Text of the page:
Rye flour is the milled form of the rye grain. Rye flour comes in different colors and degrees of coarseness. Not all grocery stores carry it, which means that you may not be able to find it easily and will need to look for an alternative. The right substitute flour depends on the type of rye flour you are trying to replace. While no other flour will give you the same distinctive flavor and texture that you would get from rye flour, the rye flour substitutes below are some of the best options.
Your Best Bet: Whole wheat flour
White flour contains only the endosperm of the wheat grain while whole wheat flour contains the bran and germ as well as the endosperm. The fact that it contains bran makes it a closer match for rye flour in terms of nutritional value. It also contains less gluten, which means that a loaf of whole wheat bread will be denser than one made with all-purpose or bread flour. The density gives whole wheat bread a similar texture to bread made with rye flour.
As with rye, recipes with whole wheat flour often involve combining it with white flour to make up for the gluten deficiency.
A decent second choice: Buckwheat flour and white flour combo
The buckwheat used to make buckwheat flour is not related to wheat even though it has the word wheat in the name. Buckwheat flour has a nutty flavor and a dark color, similar to rye flour.
Another similarity with rye flour is the fact that buckwheat flour is loaded with nutrients. It is full of essential amino acids. While buckwheat bread will have a different flavor profile from rye bread, the two should still look similar.
Buckwheat flour is not the best option for making bread on its own. The reason is that it has no gluten, which means that bread made with only buckwheat will be crumbly. The buckwheat and white flour combination works best in pancakes, pastries and other baked goods.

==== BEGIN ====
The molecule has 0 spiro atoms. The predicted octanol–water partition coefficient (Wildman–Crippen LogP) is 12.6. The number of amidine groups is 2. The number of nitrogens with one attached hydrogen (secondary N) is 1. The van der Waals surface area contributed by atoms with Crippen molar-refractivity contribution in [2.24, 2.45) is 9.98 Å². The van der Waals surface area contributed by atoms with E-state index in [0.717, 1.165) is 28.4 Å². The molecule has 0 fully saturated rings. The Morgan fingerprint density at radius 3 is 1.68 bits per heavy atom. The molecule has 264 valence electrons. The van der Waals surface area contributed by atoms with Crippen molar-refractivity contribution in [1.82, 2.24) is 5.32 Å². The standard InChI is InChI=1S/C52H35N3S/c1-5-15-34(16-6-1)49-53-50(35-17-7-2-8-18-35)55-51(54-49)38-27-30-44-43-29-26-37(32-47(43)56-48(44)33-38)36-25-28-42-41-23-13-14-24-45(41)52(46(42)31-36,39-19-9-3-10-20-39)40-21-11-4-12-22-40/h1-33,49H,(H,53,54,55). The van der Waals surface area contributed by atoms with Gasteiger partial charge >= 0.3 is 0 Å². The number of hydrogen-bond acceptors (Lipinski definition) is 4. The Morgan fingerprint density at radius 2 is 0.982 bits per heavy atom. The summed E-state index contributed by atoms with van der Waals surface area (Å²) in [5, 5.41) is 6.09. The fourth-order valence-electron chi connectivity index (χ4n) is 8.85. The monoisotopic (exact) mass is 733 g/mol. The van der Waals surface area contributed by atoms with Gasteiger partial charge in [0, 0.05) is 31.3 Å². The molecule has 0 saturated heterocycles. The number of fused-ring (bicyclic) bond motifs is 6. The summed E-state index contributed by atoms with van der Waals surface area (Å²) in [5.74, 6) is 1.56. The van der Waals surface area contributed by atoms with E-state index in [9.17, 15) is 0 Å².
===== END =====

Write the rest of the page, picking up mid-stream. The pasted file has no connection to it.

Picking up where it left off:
In a pinch: Barley flour
Barley flour is made from barley grain. Barley flour is similar to rye flour in that it contains some gluten, but not enough to make it function like wheat. The gluten in barley flour is not as strong as the gluten in wheat flour so it does not rise as well. You will still need to mix barley with a gluten-rich flour to keep bread and other leavened baked goods from crumbling.
Its flavor is a nutty sweetness that is different from the sourness of rye but that should still make for a tasty result if you use it as a rye flour substitute. It also has a nutritional profile similar to that of rye flour since it is rich in fiber and in many of the same vitamins and minerals.
Barley works best as a rye substitute in pancakes and cakes but can work in a yeast bread as well. Note that barley flour has a lighter color and will result in a paler end-product than you would get if using whole grain rye flour.
Amaranth flour has more protein than rye and more of the other important nutrients as well. It contains no gluten, which means that you will need to combine it with white flour to get the structure needed for baked goods to rise. Amaranth flour does not contain gluten so a pastry made with it will have a similar texture to one made with rye flour in that it will be dense.